Asked what the best moment was that he had with the band, Bob said: “When Mike said I was in the band and told me what time to meet him at the studio the next day, I was pretty happy, especially as my wife supported me even if it means some hardship for us. SUICIDAL TENDENCIES And I played some great shows in the US and Europe, and some really bad ones, too, where there were no fans at all because someone screwed up the advertising/promotion. The best in Europe were probably the shows in Paris and Milan, the latter I think at the Rolling Stone club. I was sick as a dog but I remember the fans were great so I worked hard for them. The Royal Academy in London was a really great show, too: huge stage and lots of fans. Holland and Belgium were also excellent. Mike Clark was my roommate for nearly an entire year at every hotel. He and I got along great and would jam a lot and talk about future projects. It was the first real professional tour for both of us and we had a lot of fun together. I regret not staying in touch with him after I was cut.”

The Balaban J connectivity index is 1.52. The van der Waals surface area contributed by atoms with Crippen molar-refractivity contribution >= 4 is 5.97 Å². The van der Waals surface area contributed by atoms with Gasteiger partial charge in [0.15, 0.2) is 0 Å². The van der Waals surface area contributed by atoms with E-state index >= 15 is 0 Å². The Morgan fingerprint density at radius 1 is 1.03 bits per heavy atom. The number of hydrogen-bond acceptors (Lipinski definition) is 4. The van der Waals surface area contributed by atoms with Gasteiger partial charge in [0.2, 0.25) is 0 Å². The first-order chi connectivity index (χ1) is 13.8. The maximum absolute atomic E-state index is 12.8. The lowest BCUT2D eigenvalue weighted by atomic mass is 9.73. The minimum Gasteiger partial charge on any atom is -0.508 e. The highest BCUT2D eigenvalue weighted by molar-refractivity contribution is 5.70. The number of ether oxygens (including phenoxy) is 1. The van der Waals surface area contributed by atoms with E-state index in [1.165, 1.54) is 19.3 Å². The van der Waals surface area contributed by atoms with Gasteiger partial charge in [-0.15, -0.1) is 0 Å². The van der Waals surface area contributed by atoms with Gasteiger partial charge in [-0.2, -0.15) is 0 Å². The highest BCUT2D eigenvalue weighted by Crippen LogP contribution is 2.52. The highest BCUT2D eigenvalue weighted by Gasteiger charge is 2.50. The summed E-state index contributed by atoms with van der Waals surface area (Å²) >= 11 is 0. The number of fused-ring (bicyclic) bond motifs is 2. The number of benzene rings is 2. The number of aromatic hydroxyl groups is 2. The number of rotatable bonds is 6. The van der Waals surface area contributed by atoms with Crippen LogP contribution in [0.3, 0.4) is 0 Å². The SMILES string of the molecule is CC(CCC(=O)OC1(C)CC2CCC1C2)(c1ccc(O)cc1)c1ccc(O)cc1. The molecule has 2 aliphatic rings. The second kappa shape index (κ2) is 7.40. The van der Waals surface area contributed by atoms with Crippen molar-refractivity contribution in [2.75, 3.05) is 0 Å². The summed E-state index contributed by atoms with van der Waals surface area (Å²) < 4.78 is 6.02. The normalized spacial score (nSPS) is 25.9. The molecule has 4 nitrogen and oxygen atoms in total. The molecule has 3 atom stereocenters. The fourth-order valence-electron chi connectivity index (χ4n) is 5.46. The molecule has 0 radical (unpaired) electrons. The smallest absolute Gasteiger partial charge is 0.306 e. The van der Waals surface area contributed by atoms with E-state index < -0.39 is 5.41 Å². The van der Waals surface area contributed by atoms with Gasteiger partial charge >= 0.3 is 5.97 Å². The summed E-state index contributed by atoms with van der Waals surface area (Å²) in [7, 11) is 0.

As for the worst moment he had with the band, Bob said: “A low point, of course, was when the weasel manager called me on the phone to say my services were no longer required, especially because we were about to start working on a new record and I wanted to share my new ‘bass voice’ Louichi had done and Robert Trujillo would later do. Another bad memory: I felt really bad for getting the drum tech in trouble when we landed at the Heathrow airport which ended with him getting deported back to the US and missing the whole European tour. Later I learned he was trying to enter the country as a tourist without a work permit and me calling his out name at the customs counter started an investigation. If someone would have told me ahead of time, it never would have happened. The worst show was probably Belfast where the fans spit on us to show their approval. There was, of course, also a bomb scare, and the hotel was like a scene out of a war movie with bunkers and obstacles in the driveway to prevent someone from driving up to the lobby with a car bomb. All the shows in Germany were horrible because the promoter pulled out and no one knew we were even there. That was painful. And we were booked for a lot of dates in Germany. The beer was good, though.”